Current Perspectives on Cognition, Learning and Instruction

This series is directed at the interface between theoretical advances in cognition and instruction and the application of those theories to educational practice.

Call for Chapters

Current Perspectives on Cognition, Learning and Instruction is a series that features edited books on topics pertaining to teaching and learning, broadly defined. We welcome book proposals and also responses to calls for chapters. Please contact either Dan Robinson (daniel.robinson@uta.edu) or Matt McCrudden (matt.mccrudden@vuw.ac.nz).

This series has a number of new books in the works and the Editors are encouraging individuals who are interested to submit chapter proposals, by November 1, 2017, for the following titles:

Inductive Approaches to Medical Education:

Inductive learning is an umbrella term that includes many instructional methods, such as problem-based learning, team-based learning, etc. Each of these methods begins with real world applications and links factual/declarative information to authentic settings, rather than the other way around. This book could have a section on the theoretical cognitive science underpinnings of these methods and another section on instructional applications or models.

This is a big deal in medical education right now, as they are trying to get away from the traditional model of two years of basic science followed by two years of clinical application that has been in place for over 100 years. Most medical educators realize that students have a difficult time transferring the declarative information they learned in the first two years (e.g., anatomy, neurology, cardiology, etc.) to clinical practice (typically called the clerkship years—years 3 & 4).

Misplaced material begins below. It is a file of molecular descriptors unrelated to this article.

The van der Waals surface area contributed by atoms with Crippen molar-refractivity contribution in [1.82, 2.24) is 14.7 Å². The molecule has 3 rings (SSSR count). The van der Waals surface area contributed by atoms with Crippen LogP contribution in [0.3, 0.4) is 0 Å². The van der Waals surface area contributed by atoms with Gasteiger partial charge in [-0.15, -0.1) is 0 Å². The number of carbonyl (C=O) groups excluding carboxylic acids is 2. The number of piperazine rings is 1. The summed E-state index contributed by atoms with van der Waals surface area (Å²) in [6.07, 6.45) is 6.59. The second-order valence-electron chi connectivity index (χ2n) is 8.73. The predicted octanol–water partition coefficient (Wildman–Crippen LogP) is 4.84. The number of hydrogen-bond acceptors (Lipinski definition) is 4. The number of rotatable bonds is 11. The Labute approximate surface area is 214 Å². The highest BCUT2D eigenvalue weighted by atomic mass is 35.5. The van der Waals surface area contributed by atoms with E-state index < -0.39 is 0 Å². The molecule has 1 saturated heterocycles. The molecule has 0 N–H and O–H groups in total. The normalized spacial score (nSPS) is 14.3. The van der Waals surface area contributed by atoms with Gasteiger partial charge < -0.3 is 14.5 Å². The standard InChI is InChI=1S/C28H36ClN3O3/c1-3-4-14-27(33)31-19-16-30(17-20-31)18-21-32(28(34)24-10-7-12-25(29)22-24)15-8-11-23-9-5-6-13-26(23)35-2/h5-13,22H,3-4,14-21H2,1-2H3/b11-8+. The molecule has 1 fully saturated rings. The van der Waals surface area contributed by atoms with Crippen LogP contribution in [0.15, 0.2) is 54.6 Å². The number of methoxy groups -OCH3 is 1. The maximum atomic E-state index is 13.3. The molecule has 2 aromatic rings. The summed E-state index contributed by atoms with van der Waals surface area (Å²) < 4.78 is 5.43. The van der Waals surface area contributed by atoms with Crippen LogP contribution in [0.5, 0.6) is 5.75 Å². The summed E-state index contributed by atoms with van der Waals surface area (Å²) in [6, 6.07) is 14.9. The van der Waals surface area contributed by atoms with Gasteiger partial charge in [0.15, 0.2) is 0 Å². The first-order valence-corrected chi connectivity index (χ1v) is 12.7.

Proposal deadline is November 1, 2017 and should be sent to Steven Crooks, Western Michigan University Homer Stryker School of Medicine, 1000 Oakland Drive, Kalamazoo, MI 49008, stevepath776@gmail.com

Quackery and Fake News in Education:

The term “quackery” has been used to describe the promotion of a method or intervention that, by commonly accepted research standards, has not been proven to be effective. The term “fake news” emerged during the 2016 election and refers to the promotion of hoaxes, misinformation, and propaganda as real news. The proposed book will explore the extent to which quackery and fake news occur in education and strategies that can reduce and/or eliminating their impact.

Proposal deadline is November 1, 2017 and should be sent to Panayiota Kendeou, Department of Educational Psychology, University of Minnesota, Room 158 EdSciB, 56 E River Pkwy, Minneapolis, MN 55455, kend0040@umn.edu

Social Media and its Influences on Education:

We invite proposals for chapters on the many ways in which educational researchers are investigating the effects of social media on education, broadly construed.

Proposal deadline is November 1, 2017 and should be sent to Marlynn Griffin, Georgia Southern University, College of Education, P.O. Box 8013, Statesboro, Georgia 30460, mgriffin@georgiasouthern.edu